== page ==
Sometimes it takes quite an effort to be a “lazy programmer” (as in Larry Wall’s virtues of a programmer). I’ve been trying to optimize my workflow as I run into things that make for repetitive typing. I find when I can type less, I have more cycles to think. One of my favorite tools in laziness is bash scripting, but I’m still learning its ins and outs.

The problem: Lately I’ve been switching between subversion trees in OpenLaszlo. (Someday I want to convince the team to switch to git, but I’m not sure that would even solve the problem completely, since I also like having multiple webapps installed.) So I’ve got trunk checked out in different directories: a clean one for testing, one I keep for code reviews, a sandbox for whatever I’m working on at the moment, etc. Every time I switch OpenLaszlo contexts, I need to redefine $LPS_HOME environment variable and cd into that directory. Should be simple, huh?

[ -n "$1" ] && BRANCH="$BRANCH-$1"


export LPS_HOME=/Users/sarah/src/svn/openlaszlo/$BRANCH
cd "/Users/sarah/src/svn/openlaszlo/$BRANCH"

Except this didn’t work. It seemed that ‘cd’ had no effect and $LPS_HOME wasn’t modified. WTF? Lacking someone to look over my shoulder in my new solo work situation, I emailed my friend Scott Evans from whom I have learned much bash lore. He emailed me the following:

1) use “.” to run the script, which runs it in your shell process instead
of in a child one.

2) use a bash function instead — these run in your current environment.
try something like this in your bashrc/bash_profile:

trunk() {
 echo "dollar 1: ${1}"
 if [ -n "${1}" ] ; then
   export LPS_HOME=/Users/sarah/src/svn/openlaszlo/trunk-${1}
   export LPS_HOME=/Users/sarah/src/svn/openlaszlo/trunk


Note that I didn’t set something like $TRUNK there — since the thing is running in your shell environment, it’s good practice not to potentially step on existing variables, or leave any variables defined after the fact.

Thanks Scott! Posting here so that I will always remember what I learned today and maybe some other folk will find it helpful.

Using git (and witnessing other people’s use of it through github’s social coding) has led me to have a different perspective on forking.  I overheard someone say at GoGaRuCo that “fork is the new friend.” When you fork someone’s code you are saying that you admire what that have done, that you like it enough to invest time in it.  You modify something, add a feature or fix a bug, then send a “pull request.”  This is typically the beginning of a collaboration.

I’ve been thinking about this after reading a conversation on the RailsBridge list last week about whether the groups was “forking” the Rails community and negative perceptions by some and fears of divisiveness.  I prefer thinking about it as a way to invigorate a part of the Rails community.

“Forking something doesn’t have to be negative and divisive – it can actually be positive and beneficial, generating new ideas and interest.”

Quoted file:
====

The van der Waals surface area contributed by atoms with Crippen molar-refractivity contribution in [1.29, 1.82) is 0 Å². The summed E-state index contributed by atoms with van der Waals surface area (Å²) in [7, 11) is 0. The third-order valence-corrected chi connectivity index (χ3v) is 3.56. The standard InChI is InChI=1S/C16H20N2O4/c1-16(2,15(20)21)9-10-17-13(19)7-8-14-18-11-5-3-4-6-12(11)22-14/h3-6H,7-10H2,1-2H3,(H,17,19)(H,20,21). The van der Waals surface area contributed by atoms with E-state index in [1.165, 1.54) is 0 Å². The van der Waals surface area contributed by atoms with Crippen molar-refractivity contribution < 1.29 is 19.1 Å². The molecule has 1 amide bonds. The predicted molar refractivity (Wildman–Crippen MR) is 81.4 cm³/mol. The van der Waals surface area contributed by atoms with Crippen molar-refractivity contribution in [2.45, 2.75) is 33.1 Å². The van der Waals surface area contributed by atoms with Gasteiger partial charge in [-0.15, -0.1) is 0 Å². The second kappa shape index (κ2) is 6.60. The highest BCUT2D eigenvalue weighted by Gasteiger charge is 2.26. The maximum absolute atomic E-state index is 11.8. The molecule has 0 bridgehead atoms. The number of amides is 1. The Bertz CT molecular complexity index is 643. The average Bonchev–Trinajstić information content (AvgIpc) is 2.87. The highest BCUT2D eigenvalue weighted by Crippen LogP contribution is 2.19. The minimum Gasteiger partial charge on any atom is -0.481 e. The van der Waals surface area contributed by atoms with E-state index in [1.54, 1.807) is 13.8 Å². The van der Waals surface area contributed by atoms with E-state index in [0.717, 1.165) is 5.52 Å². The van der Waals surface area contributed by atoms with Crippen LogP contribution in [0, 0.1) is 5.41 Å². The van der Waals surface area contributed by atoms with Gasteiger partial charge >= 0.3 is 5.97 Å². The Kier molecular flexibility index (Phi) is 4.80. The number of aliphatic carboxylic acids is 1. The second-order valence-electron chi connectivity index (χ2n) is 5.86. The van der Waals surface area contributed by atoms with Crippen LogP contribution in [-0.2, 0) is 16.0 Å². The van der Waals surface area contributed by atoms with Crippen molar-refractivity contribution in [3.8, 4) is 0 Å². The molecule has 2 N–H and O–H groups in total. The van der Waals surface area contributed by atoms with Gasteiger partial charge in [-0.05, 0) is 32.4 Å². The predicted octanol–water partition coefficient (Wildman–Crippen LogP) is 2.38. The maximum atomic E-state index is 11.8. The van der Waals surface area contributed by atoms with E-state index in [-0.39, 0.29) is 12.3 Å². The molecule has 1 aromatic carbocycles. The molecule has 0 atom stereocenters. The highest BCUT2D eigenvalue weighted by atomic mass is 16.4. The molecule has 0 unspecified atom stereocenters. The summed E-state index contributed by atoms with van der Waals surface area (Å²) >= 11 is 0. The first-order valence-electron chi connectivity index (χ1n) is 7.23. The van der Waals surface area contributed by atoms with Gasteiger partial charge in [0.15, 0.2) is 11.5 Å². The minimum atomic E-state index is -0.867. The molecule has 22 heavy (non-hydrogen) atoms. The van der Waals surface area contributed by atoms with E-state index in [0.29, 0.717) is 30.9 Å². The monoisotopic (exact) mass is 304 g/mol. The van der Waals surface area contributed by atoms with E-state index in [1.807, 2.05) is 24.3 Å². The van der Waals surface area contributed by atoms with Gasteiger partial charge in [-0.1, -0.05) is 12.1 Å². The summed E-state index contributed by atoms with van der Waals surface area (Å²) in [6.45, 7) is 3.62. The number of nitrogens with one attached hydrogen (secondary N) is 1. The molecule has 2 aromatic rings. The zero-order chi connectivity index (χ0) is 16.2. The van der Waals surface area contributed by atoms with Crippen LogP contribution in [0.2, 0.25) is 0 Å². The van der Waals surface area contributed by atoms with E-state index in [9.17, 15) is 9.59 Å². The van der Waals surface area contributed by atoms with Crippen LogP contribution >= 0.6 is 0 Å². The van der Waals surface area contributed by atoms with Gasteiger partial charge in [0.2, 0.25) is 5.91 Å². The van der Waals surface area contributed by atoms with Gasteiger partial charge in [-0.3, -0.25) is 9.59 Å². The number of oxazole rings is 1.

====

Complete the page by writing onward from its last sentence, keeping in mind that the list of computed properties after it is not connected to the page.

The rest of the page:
“We’re  creating a fork in order to develop and submit patches back, but with
community models instead of code.”

via RailsBridge discussion

Barack Obama’s speech at the White House Correspondents’ Dinner was entertaining and included some poignant notes on the challenges to journalism today.

Highlights on what he plans to accomplish in the next hundred days:

“During the second hundred days, we will design, build and open a library dedicated to my first hundred days”

“In the next hundred days, I will strongly consider losing my cool”

“Finally, I believe that my next hundred days will be so successful I will be able to complete them in 72 days. And on the 73rd day, I will rest.”

And on the serious side:

“I want to end by saying a few words about the men and women in this room whose job it is to inform the public and pursue the truth. We meet tonight a moment extraordinary challenge for this nation and for the world, but it is also a time of real hardship for the field of journalism. Like so many other businesses in this global age you’ve seen sweeping changes in technology and communications that lead to a sense of uncertainty and anxiety about what the future will hold… I know that each newspaper and media outlet is wrestling with how to respond to these changes and some are struggling simply to stay open and it won’t be easy. Not every ending will be a happy one. But it is also true that your ultimate success as an industry is essential to the success of our democracy. It is what makes this thing work.

“Thomas Jefferson once said that if he has a choice between a government without newspapers or newspapers without a government, he would not hesitate to choose the latter. Clearly, he did not have cable news to contend with, but his central point remains. A government without newspapers, a government without a tough and vibrant media of all sorts is not an option for the United States of America.

“I may not agree with every with everything you write or report, I may even complain… but I do so with the knowledge that when you are at your best, then you help me be at my best. You help all of us, who serve at the pleasure of the American people, do our jobs better, by holding us accountable, by demanding honesty, by preventing us from taking shortcuts and falling into easy political games that people are so desperately weary of. That kind of reporting is worth preserving, not just for your sake, but for the public’s. We count on you to help us make sense of a complex world and tell the stories of our lives the way they happen. We look to you for truth, even if it is always an approximation…”